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he caught the butterfly as she rested. herself upon á cabbage, near five miles froin the place where he first put her up. He was here lifted from the ground by some passengers in a very fainting condition, and brought home to nie about midnight. His violent exercise threw him into a fover, which grew upon him by degrees, and at last carried him off. In one of the intervals of his distemper he called to me; and, after having excused himself for running out his estate, he told me, that he always had been more industrious to improve his mind than his fortune ; and that his family must rather value themselves upon his memory as he was a wise man, than a rich one.
He then told me, that it was a custom among the Romans for a man to give his slaves their liberty when he lay upon his death-bed. I could not imagine what this meant, until, after having a little composed himself, he ordered me to bring him a flea which he had kept for several months in a chain, with a design, as he said, to give it its inanumission. This was done accordingly. He then made the will, which I have since seen printed in your
works word for word. Only I must take notice, that you have omitted the codicil, in which he left a large concha Veneris, as it is there called, to a member of the Royal Society, who was often with him in bis sickness, and assisted him in his will. And now, sir, I come to the chief business of my letter, which is to desire your friendship and assistance in the disposal of those many rarities and curiosities which lie
upon my hands. If you know any one that has an occasion for a parcel of dried spiders, I will sell them a pennyworth. I could likewise let any one have a bargain of cockle-shells. I would also desire your advice, whether I had best sell my beetles in a lump, or
by retail. The gentleman above mentioned, who was my husband's friend, would have me make an auction of all his goods, and is now drawing up a catalogue of every particular for that purpose, with the two following words in great letters over the head of them, Auctio Gimcrackiana. But, upon talking with him, I begin to suspect he is as mad as poor sir Nicholas was. Your advice in all these particulars will be a great piece of charity to,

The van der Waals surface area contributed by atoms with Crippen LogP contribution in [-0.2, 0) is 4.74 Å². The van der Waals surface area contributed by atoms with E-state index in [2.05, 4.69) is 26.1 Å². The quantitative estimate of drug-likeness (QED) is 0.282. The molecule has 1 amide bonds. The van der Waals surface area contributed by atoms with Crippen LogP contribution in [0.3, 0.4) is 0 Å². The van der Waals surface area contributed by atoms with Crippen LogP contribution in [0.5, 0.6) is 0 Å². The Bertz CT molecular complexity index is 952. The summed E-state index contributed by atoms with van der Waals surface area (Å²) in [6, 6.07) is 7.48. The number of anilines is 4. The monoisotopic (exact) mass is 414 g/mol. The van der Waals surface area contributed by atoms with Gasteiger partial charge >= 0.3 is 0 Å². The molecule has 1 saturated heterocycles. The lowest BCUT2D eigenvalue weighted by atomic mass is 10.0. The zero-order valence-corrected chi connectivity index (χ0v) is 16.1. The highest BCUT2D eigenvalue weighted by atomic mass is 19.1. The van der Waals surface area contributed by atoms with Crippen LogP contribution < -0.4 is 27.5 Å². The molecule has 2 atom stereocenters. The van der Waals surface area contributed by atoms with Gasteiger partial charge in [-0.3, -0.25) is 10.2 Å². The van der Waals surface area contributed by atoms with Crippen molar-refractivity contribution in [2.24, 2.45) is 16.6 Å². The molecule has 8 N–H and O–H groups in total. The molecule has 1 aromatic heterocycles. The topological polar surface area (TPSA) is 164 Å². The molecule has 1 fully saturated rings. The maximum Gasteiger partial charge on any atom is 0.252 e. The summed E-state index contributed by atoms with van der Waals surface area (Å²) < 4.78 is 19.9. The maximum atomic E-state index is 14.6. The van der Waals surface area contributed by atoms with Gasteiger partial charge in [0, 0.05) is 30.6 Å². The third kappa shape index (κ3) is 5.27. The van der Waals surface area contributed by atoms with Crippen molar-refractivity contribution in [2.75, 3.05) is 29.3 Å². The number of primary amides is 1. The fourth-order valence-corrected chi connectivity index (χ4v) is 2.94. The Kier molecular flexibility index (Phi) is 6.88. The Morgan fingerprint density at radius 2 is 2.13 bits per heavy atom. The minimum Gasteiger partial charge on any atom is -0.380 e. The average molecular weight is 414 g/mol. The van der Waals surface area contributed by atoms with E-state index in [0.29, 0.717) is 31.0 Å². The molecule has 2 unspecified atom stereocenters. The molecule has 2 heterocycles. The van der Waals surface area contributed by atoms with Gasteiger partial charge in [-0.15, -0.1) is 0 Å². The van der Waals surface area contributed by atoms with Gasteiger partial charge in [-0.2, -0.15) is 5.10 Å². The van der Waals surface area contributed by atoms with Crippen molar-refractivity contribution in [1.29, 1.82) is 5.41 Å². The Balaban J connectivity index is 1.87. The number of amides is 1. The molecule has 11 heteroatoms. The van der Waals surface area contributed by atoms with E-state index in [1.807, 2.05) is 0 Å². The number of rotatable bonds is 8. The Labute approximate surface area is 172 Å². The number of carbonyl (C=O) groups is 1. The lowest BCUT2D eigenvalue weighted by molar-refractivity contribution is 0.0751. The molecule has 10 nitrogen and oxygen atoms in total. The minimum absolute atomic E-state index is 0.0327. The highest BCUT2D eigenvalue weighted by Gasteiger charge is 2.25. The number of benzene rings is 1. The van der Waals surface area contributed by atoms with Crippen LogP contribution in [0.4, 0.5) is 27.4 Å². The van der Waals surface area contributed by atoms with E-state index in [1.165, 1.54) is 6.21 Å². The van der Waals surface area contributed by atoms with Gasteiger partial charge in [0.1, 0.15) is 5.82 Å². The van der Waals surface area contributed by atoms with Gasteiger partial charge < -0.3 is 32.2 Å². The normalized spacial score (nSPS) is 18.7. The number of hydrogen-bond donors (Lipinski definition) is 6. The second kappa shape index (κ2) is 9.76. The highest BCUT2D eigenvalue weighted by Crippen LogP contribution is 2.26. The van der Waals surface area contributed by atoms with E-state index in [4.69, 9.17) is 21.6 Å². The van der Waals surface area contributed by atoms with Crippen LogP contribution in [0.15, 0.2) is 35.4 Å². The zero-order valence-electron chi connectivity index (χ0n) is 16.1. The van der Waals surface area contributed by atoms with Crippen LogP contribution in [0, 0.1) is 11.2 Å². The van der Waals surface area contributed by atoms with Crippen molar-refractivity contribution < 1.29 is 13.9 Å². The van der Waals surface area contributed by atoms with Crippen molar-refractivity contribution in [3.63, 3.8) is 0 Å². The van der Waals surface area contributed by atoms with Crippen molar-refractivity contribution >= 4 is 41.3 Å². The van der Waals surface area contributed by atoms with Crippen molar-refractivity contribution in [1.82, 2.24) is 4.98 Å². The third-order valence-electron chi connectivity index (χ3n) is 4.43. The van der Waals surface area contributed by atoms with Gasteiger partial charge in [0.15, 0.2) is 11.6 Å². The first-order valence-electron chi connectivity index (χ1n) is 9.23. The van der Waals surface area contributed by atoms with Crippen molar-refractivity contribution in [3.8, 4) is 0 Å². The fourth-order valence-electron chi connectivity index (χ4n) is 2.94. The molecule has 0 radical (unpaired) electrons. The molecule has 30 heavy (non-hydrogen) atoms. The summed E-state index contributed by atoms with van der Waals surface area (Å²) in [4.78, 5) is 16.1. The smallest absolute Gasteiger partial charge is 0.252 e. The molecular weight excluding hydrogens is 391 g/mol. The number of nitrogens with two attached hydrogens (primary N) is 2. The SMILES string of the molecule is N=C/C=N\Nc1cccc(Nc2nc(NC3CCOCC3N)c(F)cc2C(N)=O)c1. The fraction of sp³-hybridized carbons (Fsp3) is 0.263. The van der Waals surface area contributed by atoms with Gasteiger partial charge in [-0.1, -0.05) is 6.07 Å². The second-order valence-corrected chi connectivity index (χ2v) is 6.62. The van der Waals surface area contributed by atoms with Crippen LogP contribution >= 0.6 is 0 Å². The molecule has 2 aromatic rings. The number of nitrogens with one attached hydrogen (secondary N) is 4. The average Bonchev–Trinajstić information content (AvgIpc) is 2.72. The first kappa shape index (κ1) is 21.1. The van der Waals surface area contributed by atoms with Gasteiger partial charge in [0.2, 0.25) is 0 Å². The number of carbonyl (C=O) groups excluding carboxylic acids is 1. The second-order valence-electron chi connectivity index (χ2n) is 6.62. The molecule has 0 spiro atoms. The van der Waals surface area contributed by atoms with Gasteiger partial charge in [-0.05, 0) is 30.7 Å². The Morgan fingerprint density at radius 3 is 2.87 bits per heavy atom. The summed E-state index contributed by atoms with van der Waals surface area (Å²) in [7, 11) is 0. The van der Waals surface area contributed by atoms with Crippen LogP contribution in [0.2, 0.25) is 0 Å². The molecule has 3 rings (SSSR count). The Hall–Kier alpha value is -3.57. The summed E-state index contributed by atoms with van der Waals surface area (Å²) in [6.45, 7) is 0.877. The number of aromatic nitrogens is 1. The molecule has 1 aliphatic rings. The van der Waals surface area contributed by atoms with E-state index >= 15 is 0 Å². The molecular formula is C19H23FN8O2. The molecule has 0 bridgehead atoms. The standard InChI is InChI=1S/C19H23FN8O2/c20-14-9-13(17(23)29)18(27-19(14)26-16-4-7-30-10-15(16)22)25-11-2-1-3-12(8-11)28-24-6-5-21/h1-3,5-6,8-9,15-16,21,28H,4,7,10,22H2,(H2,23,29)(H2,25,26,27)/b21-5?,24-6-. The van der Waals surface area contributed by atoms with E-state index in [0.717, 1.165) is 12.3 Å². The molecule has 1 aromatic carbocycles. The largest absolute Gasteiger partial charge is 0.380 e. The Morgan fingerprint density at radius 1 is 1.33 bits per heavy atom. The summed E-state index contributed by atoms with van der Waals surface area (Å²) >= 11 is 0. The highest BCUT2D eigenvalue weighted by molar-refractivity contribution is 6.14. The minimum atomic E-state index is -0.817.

ADVENTURES OF A SHILLING. No. 249.
I was last night visited by a friend of mine who has an inexhaustible fund of discourse, and never fails to entertain his company with a variety of thoughts and hints that are altogether new and uncommon. Whether it were in complaisance to my way of living, or his real opinion, he advanced the following paradox, that it required much greater talents to fill up and become a retired life, than a life of business. Upon this occasion he rallied very agreeably the busy men of the age, who only valued themselves for being in motion, and passing through a series of trifling and insignificant actions. In the heat of his discourse, seeing a piece of money lying on my table, I defy, says he, any of these active persons to produce half the adventures that this twelve-penny piece has been engaged in, were it possible for him to give us an account of his life.
My friend's talk made so odd an impression upon my mind, that soon after I was a-bed I fell insensibly into a most unaccountable reverie, that had neither moral nor design in it, and cannot be so properly called a dream as a delirium.
Methought the shilling that lay upon the table reared itself upon its edge, and, turning the face towards me, opened its mouth, and in a soft silver sound
gave me the following account of his life and adventures. I was born, says he, on the side of a mou
ountain, near a little village of Peru, and made a voyage to England in an ingot, under the convoy of sir Francis Drake. I was, soon after my arrival, taken out of my Indian habit, refined, naturalized, and put into the British mode, with the face of queen Elizabeth on one side, and the arms of the country on the other. Being thus equipped, I found in me a wonderful inclination to ramble, and visit all the parts of the new world into which I was brought. The people very much favoured my natural disposition, and shifted me so fast from hand to hand, that, before I was five years old, I had travelled into almost every corner of the nation. But in the beginning of my sixth year, to my unspeakable grief, I fell into the hands of a miserable old fellow, who clapped me into an iron chest, where I found five hundred more of my own quality who lay under the same confinement. The only relief we had, was to be taken out and counted over in the fresh air